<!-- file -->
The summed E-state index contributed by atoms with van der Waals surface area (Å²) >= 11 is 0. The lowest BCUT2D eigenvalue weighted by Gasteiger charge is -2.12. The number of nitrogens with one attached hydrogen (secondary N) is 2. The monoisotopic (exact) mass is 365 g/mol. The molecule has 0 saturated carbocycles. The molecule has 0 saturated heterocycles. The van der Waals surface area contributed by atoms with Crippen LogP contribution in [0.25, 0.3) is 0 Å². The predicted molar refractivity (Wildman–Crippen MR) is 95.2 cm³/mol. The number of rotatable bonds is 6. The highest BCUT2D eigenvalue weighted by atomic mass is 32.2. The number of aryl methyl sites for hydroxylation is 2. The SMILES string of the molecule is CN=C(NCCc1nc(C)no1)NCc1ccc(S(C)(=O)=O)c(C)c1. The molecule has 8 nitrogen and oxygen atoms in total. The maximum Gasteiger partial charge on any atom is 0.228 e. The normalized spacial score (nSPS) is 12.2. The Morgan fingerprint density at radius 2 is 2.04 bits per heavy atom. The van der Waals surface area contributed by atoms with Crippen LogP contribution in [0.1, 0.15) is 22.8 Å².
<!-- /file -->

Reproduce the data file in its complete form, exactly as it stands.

The summed E-state index contributed by atoms with van der Waals surface area (Å²) >= 11 is 0. The lowest BCUT2D eigenvalue weighted by Gasteiger charge is -2.12. The number of nitrogens with one attached hydrogen (secondary N) is 2. The monoisotopic (exact) mass is 365 g/mol. The molecule has 0 saturated carbocycles. The molecule has 0 saturated heterocycles. The van der Waals surface area contributed by atoms with Crippen LogP contribution in [0.25, 0.3) is 0 Å². The predicted molar refractivity (Wildman–Crippen MR) is 95.2 cm³/mol. The number of rotatable bonds is 6. The highest BCUT2D eigenvalue weighted by atomic mass is 32.2. The number of aryl methyl sites for hydroxylation is 2. The SMILES string of the molecule is CN=C(NCCc1nc(C)no1)NCc1ccc(S(C)(=O)=O)c(C)c1. The molecule has 8 nitrogen and oxygen atoms in total. The maximum Gasteiger partial charge on any atom is 0.228 e. The normalized spacial score (nSPS) is 12.2. The Morgan fingerprint density at radius 2 is 2.04 bits per heavy atom. The van der Waals surface area contributed by atoms with Crippen LogP contribution in [0.1, 0.15) is 22.8 Å².